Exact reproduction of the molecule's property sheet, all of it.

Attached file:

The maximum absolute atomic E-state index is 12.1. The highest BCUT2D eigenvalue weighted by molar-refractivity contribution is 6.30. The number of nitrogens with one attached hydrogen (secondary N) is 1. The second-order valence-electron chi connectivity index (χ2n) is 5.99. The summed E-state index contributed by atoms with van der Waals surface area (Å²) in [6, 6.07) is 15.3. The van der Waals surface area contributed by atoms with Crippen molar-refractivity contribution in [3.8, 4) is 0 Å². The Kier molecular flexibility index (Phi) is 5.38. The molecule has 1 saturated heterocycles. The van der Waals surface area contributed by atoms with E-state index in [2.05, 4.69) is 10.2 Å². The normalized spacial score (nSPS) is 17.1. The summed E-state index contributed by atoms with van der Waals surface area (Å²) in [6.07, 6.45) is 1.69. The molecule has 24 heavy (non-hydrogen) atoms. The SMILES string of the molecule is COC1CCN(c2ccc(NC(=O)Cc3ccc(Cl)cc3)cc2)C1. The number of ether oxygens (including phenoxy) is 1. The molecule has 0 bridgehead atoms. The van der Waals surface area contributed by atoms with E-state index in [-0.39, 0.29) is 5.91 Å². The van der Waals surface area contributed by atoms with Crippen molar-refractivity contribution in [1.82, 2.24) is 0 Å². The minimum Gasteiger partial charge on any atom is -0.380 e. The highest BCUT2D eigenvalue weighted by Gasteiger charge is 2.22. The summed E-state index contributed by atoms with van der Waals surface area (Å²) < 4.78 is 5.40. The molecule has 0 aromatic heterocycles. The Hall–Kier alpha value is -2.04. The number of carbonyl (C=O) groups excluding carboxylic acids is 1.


The maximum absolute atomic E-state index is 12.1. The highest BCUT2D eigenvalue weighted by molar-refractivity contribution is 6.30. The number of nitrogens with one attached hydrogen (secondary N) is 1. The second-order valence-electron chi connectivity index (χ2n) is 5.99. The summed E-state index contributed by atoms with van der Waals surface area (Å²) in [6, 6.07) is 15.3. The van der Waals surface area contributed by atoms with Crippen molar-refractivity contribution in [3.8, 4) is 0 Å². The Kier molecular flexibility index (Phi) is 5.38. The molecule has 1 saturated heterocycles. The van der Waals surface area contributed by atoms with E-state index in [2.05, 4.69) is 10.2 Å². The normalized spacial score (nSPS) is 17.1. The summed E-state index contributed by atoms with van der Waals surface area (Å²) in [6.07, 6.45) is 1.69. The molecule has 24 heavy (non-hydrogen) atoms. The SMILES string of the molecule is COC1CCN(c2ccc(NC(=O)Cc3ccc(Cl)cc3)cc2)C1. The number of ether oxygens (including phenoxy) is 1. The molecule has 0 bridgehead atoms. The van der Waals surface area contributed by atoms with E-state index in [-0.39, 0.29) is 5.91 Å². The van der Waals surface area contributed by atoms with Crippen molar-refractivity contribution in [1.82, 2.24) is 0 Å². The minimum Gasteiger partial charge on any atom is -0.380 e. The highest BCUT2D eigenvalue weighted by Gasteiger charge is 2.22. The summed E-state index contributed by atoms with van der Waals surface area (Å²) < 4.78 is 5.40. The molecule has 0 aromatic heterocycles. The Hall–Kier alpha value is -2.04. The number of carbonyl (C=O) groups excluding carboxylic acids is 1.